Desperate Times Call for Prayer
Recently, I saw two movies that had recently been released and which won fame because of the number of awards they have won. However, though they were not “religious” in nature, what impressed me was what they said to me about our life in Christ. Or rather, it was what they had to say about not living a life in Christ that struck me!
The first movie was “Everything, Everywhere, All at Once (2021)”, the most awarded movie of all time, according to Wikipedia. It shows a family on the edge of total financial, relationship and family breakdown. In a confusing interdimensional rupture of reality, a main character, Evelyn, must try to battle forces in the “multiverse” that threaten to destroy the world. As the movie progresses one begins to understand that it is a metaphor for the chaotic life we live in 2023.
Our current world is fractured by angry, polarized opinion and discourse politically, culturally, and regionally, and in schools, churches, online and in person. It is a difficult age in which to live. It is hard to meet the demands coming from every side as a spouse, parent, employee, and citizen. Add to the mix aging and infirm parents, concern for the environment, post-pandemic issues and an uncertain future and one comes to the very edge of sanity. We are all headed for a breakdown of some sort, it seems.
The second movie was “The Banshees of Inisherin (2022)”. This was a disturbing film to watch. It involves the breakdown of a friendship between Pádraic and Colm, two life-long friends. More importantly, it shows the devastating effect of having no inner life of faith or imagination. Colm is suffering from despair and asking the eternal questions about the meaning of life. He is a musician devoted to the fiddle and reading poetry. Pádraic does not read and lives for the moment. He is devoted to his donkey and going to the pub. When the friendship ends he has no inner resources, no inner life.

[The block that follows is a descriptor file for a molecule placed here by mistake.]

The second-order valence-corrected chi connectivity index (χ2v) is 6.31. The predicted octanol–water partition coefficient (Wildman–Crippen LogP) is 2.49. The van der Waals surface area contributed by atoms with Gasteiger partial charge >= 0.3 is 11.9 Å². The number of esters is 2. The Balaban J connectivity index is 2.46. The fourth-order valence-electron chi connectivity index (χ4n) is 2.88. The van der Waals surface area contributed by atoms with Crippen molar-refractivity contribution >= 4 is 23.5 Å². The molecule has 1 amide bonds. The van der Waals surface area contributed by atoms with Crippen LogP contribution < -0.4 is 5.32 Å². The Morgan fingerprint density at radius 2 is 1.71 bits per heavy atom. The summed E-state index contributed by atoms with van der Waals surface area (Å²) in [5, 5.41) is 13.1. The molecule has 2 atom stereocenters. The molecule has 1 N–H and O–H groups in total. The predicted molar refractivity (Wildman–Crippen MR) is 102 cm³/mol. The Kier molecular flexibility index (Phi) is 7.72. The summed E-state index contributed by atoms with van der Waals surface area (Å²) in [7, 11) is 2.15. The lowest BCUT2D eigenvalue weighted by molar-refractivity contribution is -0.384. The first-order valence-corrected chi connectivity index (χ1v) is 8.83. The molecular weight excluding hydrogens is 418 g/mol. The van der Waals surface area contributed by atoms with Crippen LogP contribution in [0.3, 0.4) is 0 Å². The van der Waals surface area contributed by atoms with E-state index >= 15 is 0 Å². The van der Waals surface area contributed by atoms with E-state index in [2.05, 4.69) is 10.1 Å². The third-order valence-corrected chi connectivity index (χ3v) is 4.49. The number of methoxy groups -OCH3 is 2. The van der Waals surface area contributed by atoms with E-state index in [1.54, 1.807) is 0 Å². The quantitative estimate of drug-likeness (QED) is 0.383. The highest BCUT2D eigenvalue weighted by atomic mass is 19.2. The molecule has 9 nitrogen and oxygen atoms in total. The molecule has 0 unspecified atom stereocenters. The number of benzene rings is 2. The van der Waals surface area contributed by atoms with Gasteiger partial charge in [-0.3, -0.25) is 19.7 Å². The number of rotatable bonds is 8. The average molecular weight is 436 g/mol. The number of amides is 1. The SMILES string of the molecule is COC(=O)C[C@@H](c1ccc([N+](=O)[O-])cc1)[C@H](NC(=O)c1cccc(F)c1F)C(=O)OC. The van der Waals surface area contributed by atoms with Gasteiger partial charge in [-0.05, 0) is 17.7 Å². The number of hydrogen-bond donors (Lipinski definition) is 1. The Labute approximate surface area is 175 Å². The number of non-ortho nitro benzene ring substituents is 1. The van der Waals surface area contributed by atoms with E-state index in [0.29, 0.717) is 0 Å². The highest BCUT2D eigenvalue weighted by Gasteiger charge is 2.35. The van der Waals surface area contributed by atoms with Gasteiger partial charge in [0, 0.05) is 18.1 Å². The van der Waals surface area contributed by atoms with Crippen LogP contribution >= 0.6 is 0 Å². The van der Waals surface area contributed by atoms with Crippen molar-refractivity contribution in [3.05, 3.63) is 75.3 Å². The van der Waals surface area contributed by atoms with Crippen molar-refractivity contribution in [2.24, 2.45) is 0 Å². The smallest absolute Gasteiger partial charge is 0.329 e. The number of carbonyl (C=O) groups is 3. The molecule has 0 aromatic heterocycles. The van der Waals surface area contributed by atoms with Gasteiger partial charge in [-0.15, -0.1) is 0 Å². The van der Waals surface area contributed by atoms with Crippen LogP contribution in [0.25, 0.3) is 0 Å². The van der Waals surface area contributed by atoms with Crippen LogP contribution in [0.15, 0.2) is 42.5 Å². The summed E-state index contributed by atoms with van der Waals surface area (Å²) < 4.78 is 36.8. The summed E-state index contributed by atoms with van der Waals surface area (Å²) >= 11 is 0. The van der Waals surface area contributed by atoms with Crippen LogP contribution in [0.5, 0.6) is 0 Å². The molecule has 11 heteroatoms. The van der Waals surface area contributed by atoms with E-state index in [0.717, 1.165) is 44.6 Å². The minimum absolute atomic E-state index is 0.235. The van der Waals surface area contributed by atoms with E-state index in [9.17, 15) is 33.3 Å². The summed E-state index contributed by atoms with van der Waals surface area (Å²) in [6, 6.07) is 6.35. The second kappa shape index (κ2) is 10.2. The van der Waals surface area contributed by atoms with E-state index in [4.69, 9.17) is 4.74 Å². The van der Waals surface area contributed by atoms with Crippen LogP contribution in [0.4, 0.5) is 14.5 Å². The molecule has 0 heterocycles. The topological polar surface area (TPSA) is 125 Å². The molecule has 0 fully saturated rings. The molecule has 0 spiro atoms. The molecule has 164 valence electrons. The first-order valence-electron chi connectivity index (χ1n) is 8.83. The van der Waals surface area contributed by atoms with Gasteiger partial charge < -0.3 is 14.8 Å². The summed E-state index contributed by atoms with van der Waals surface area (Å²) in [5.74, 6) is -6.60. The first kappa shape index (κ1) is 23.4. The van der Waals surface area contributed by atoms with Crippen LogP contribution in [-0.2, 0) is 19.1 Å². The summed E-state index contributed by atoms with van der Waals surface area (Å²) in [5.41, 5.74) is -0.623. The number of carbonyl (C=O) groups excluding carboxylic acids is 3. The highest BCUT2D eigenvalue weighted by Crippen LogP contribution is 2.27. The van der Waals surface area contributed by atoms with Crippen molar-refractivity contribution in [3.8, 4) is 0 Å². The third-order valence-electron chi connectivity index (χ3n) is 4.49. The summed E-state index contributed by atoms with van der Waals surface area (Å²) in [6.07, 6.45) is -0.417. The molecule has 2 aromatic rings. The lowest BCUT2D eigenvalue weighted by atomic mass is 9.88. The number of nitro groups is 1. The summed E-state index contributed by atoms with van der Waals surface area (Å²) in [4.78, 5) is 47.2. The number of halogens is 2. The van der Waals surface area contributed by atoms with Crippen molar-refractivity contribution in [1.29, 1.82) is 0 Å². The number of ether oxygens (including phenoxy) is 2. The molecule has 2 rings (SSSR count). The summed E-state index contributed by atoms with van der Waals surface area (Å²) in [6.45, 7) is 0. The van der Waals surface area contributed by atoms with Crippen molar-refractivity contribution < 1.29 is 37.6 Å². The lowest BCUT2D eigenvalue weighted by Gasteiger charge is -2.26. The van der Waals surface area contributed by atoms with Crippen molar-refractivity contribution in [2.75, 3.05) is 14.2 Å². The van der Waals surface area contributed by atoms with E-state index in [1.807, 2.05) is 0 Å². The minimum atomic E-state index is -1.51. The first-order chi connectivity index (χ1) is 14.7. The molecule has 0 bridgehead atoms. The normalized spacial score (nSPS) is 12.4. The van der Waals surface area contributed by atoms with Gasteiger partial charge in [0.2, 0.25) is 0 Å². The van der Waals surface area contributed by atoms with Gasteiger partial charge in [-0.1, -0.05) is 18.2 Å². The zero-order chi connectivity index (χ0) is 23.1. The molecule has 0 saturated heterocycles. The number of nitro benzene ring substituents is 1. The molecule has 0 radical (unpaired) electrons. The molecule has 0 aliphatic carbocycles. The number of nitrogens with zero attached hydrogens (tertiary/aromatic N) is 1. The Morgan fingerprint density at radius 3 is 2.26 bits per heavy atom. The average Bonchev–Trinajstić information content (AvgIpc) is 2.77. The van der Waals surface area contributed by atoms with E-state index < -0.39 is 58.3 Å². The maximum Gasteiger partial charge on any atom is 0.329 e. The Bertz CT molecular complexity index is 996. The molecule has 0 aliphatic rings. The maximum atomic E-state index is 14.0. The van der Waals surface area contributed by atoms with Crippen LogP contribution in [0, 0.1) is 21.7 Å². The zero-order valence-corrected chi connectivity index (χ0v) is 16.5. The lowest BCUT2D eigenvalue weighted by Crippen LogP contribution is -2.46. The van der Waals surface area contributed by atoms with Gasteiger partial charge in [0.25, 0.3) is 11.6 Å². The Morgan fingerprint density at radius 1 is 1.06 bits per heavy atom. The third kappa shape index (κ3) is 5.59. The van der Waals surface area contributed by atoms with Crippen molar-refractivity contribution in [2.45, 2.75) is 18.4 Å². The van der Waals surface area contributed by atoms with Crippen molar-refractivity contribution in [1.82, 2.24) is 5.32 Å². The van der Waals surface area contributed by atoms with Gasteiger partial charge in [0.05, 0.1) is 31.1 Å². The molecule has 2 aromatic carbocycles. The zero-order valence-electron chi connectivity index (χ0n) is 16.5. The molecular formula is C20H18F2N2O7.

God and prayer are not part of either universe in these movies, despite the fact the The Banshees of Inisherin takes place in early 1900s Ireland and everyone goes to church. The Priest is not particularly approachable, nor is he particularly skilled in dealing with despair. Things do not go well.
Pope Benedict, talking about the inner life says: What matters most is that you develop your personal relationship with God. That relationship is expressed in prayer. God by his very nature speaks, hears, and replies. Indeed, Saint Paul reminds us: we can and should “pray constantly” (1 Thess 5:17). Far from turning in on ourselves or withdrawing from the ups and downs of life, by praying we turn towards God and through him to each other, including the marginalized and those following ways other than God’s path.
There is another aspect of prayer which we need to remember: silent contemplation. Saint John, for example, tells us that to embrace God’s revelation we must first listen, then respond by proclaiming what we have heard and seen. Have we perhaps lost something of the art of listening? Do you leave space to hear God’s whisper, calling you forth into goodness? Friends, do not be afraid of silence or stillness, listen to God, and adore him in the Eucharist. Let his word shape your journey as an unfolding of holiness.
Your personal prayer, your times of silent contemplation, and your participation in the Church’s liturgy, bring you closer to God and also prepare you to serve others. The saints accompanying us this evening show us that the life of faith and hope is also a life of charity. Contemplating Jesus on the Cross we see love in its most radical form. We can begin to imagine the path of love along which we must move.
What an inner life of prayer offers is rich and lively and full of hope and love. It is not bleak and empty, like Pádraic felt his life was after the breakdown of his friendship, the one thing that gave his life meaning. Evelyn, on the other hand, had only her wits and some newfound powers to battle the forces seeking to destroy her world. Neither were apparently aware of God or the salvation that Christ offers. Thus, though Evelyn is able to hold things together at the end, the future is uncertain. Pádraic, desperate to keep the friendship going at all costs, delivers an ultimatum with shocking results. In the end, both movies end in some ways unhappily, because Grace is not present. How can God act in a person’s life if they neither know God exists, nor allows Grace to enter in?
For Christians, as the Easter season approaches, the redemptive power of Christ’s gospel message is our hope. Those of us who have suffered deeply in the past know that God’s love changes everything once one surrenders to God. Spending quality time in prayer each day helps one develop the inner life necessary to survive and thrive even in desperate times. Prayer and contemplation help us to be calm when the storm is brewing, and to know that God is with us and will not let us drown even in the deep water. Happy Easter!